What do we use to face material with? A flat end endmill makes a pretty rough surface unlike a surface mill or a fly cutter but having only an ER11 collet limits us.

I have a surfacing endmill.

YEOW that sucker is as expensive as the router. I am on that company’s website and they make a lot of stuff. I like how that uses inserts so it is easily serviced but 100 smackers.

At least there are options and thank you.

I’m new here, so I can’t post links as it seems.

Search aliexpress for “surfaces milling cutter” and look for the red ones.

I’ve used one of these with my router, worked just fine.

Welcome and you will find a good group of people here and you will fit in nicely I can tell.

Thank you for this as I was told to use a flat ended end mill on Reddit and I almost split up my drink. I mean it works but wow plus, being Reddit, he was snotty about it.

https://www.aliexpress.com/item/4000103958700.html Those? I am mostly using 6061-T6 for my material and HSS is evil with Aluminum so Carbide seems to not get nearly as gummy.

Thank you for your welcoming words.

Yes, I meant those. I used them for wood only, I guess you want to mill aluminium?

Yes, as wood would only ever be used occasionally.

What’s the easiest way to generate GCODE to fully face a spoilboard?

Draw a rectangle in a cad program, save as dxf, open in estlcam. Choose hole, pocket, check for reasonable feed rates and a depth of 1mm or smaller. If the 1mm isn’t deep enough, just run the program multiple times.

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Ok, sorry. I highly doubt those cutters will work for aluminium. You might find a cheaper alternative to what Barry suggested on Aliexpress though.

Just remember Aluminum is soft and its only problem is it likes to stick to stuff unlike wood. There is wood that is harder than Aluminum out there and this is why a wood cutting saw works well with cutting Aluminum. If using HSS you really have to use coolant but if using a carbide tool normally air is all that is needed.

That might do the job:

Don’t know if it’ll fit into ER11, and still quite pricey, though.

Edit: That one says “Carbide tipped”

Yep, I saw that one myself as I was looking after your post and it should work if only they would do a complete set or have various sizes I could scoop up. Some are misleading as they will just say Material: Alloy or will say Shank: Carbide. Yeah, the shank is but what are the cutting edges? Alloy? An alloy of what pencil shavings and chinesium?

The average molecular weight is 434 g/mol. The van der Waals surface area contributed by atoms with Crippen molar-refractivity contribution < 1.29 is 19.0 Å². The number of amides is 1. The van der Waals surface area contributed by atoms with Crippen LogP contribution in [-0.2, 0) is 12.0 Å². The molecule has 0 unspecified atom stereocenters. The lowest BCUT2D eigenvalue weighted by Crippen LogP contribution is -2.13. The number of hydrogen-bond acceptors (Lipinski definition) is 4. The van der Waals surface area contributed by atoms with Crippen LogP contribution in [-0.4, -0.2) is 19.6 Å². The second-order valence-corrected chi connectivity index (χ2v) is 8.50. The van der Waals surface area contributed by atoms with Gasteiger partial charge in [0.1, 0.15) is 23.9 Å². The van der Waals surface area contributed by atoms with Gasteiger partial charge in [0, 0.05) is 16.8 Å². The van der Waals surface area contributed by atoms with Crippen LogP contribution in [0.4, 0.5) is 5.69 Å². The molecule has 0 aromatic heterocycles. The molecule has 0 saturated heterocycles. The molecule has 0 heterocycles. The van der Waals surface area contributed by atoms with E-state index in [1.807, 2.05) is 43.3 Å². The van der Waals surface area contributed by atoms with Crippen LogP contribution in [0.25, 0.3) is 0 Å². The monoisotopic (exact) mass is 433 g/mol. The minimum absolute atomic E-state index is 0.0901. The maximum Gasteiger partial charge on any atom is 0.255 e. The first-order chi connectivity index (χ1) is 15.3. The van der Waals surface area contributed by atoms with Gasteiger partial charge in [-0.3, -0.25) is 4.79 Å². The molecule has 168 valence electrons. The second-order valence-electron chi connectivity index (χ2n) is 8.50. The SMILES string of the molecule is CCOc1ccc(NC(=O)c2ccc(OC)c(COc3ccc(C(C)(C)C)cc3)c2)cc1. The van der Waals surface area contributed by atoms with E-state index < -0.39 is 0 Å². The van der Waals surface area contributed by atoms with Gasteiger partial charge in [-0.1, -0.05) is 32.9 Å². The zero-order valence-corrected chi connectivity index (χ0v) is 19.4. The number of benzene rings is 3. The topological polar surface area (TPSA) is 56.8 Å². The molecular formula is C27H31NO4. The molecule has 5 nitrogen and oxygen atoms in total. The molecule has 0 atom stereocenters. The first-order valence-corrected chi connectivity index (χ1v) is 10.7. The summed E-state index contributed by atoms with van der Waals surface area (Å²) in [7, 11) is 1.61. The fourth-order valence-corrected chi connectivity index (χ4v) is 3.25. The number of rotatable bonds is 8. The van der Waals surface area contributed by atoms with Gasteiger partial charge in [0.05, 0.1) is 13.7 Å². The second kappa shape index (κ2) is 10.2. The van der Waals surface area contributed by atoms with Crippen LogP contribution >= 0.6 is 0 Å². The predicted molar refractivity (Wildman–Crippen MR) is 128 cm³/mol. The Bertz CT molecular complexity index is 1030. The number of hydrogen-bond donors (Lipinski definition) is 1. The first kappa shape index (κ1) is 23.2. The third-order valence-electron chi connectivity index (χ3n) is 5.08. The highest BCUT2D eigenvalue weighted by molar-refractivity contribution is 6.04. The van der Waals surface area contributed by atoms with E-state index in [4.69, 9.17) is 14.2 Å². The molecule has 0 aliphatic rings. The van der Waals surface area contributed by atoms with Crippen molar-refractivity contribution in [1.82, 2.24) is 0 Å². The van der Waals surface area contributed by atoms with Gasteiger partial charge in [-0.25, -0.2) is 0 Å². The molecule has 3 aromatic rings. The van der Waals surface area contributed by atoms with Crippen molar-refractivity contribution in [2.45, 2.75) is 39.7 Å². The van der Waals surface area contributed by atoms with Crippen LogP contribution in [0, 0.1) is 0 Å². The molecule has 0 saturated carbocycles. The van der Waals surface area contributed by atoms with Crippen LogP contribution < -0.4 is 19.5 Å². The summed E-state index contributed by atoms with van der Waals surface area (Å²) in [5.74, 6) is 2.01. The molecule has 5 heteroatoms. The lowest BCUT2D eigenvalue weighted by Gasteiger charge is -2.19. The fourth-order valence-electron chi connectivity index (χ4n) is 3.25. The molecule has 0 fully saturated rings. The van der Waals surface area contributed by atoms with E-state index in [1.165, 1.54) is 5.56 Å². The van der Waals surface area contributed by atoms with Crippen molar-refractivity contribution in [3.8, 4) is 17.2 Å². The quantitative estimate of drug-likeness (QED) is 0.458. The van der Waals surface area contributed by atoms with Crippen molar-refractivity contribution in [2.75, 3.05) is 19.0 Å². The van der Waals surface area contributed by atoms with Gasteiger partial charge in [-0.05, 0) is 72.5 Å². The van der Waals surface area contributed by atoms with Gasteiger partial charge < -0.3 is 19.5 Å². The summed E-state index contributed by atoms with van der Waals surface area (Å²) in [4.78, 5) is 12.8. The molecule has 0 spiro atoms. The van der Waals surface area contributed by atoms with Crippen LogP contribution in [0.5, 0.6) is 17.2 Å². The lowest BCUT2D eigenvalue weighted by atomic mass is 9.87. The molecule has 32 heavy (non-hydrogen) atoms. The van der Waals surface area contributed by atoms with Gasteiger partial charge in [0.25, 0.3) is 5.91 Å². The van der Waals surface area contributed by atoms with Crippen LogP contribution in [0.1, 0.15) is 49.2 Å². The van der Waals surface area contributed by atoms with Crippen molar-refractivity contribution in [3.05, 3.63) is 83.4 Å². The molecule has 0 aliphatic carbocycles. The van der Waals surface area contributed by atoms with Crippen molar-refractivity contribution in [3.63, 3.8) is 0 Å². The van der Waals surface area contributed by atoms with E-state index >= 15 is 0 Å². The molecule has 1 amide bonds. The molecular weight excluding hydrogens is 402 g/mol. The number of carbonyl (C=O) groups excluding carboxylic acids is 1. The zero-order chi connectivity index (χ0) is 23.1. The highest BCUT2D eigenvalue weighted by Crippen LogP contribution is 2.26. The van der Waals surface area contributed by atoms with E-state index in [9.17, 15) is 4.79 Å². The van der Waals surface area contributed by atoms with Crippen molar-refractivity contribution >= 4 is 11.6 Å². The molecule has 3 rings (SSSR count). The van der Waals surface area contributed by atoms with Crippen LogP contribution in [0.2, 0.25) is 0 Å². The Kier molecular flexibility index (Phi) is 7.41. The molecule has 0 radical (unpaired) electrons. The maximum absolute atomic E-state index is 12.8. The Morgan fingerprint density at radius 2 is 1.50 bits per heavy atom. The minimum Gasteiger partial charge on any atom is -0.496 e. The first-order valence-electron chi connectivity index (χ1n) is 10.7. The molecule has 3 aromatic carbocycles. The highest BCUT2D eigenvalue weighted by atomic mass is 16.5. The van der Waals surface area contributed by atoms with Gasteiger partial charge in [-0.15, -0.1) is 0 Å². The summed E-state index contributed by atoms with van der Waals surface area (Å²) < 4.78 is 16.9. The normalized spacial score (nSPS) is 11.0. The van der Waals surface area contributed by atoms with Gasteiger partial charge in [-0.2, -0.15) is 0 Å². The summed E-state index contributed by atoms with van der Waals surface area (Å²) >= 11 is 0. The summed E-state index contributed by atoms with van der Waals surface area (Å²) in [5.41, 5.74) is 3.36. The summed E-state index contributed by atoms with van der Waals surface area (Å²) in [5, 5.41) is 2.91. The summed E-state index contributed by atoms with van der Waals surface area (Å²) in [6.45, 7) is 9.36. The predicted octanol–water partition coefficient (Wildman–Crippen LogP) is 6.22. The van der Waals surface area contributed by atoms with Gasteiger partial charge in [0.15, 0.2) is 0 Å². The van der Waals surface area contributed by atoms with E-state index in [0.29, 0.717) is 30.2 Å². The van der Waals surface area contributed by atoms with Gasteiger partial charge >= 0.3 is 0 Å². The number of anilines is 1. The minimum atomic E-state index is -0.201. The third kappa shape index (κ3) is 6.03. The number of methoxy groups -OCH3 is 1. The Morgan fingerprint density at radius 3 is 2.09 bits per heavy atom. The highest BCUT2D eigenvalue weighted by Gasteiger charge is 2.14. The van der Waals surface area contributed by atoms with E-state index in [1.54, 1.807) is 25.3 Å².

Yeah, I guess that is the price you pay for buying cheap chinese tools :wink:
The $3.81 one looks as if it might be carbide cutters soldered onto it and then coated the same colour as the rest. I doubt the shank is carbide. Might be worth a shot.

From what I am seeing, and reading, it should work and is why I said I wish they sold other sizes too.

OH!! You want to face aluminum. Yea, you want a flat endmill. Yes, it will take a metric fuckton of time to face a large part. Our little routers don’t have enough ass behind them to plough a surfacing bit through aluminum.
1/8" endmill flattening a 6-ish inch diameter slug of aluminum. Was also running trochoidal, so took even longer than just straight cutting.

Finished facing. It looks rough, but it’s buttery smooth.

Final piece.


That shows the issue I mentioned about using a flat endmill but can’t we just go down say 0.1mm per pass for 3, or 4, passes using a surface bit or a fly cutter?

No. I tried, it will bog down our routers. Also, don’t try sticking a flycutter on there. They’re not balanced enough for these speeds on our machines. Remember the mpcnc was never intended for aluminum cutting, so we’re using wood routers that spin way too fast for metals. Just happens that with a single flute endmill we can sort of get away with it.


Yes, I was always worried of 12-16k rpm for metal. A flycutter at that speed I can see it flying apart like the tramming device did with NYCCNC recently.

This makes me wonder if putting the Router to the lowest speed and using a bearing setup for a 3:1 system would help? I know it would help the torque and would slow down the bit by three times so even a 6k rpm system would become 2k or 1.5k using a 4:1 system.

I am not an expert in such things but I wonder if the momentum at high speed increases the effective stiffness. A high speed bite can use the momentum of the router and the tool to its advantage but a low speed bite has to be fully supported by the stiffness of the machine. High end mills are made for huge loads and can go as slow as they want, and at the opposite end of the spectrum, a dremel in my estimation uses purely tool momentum.

So even the same depth of cut and feed per tooth could be more successful at high speed and less successful at low speed. Like if you slow down a blender by 100x, you might not ever get a smoothie, no matter how long you wait.

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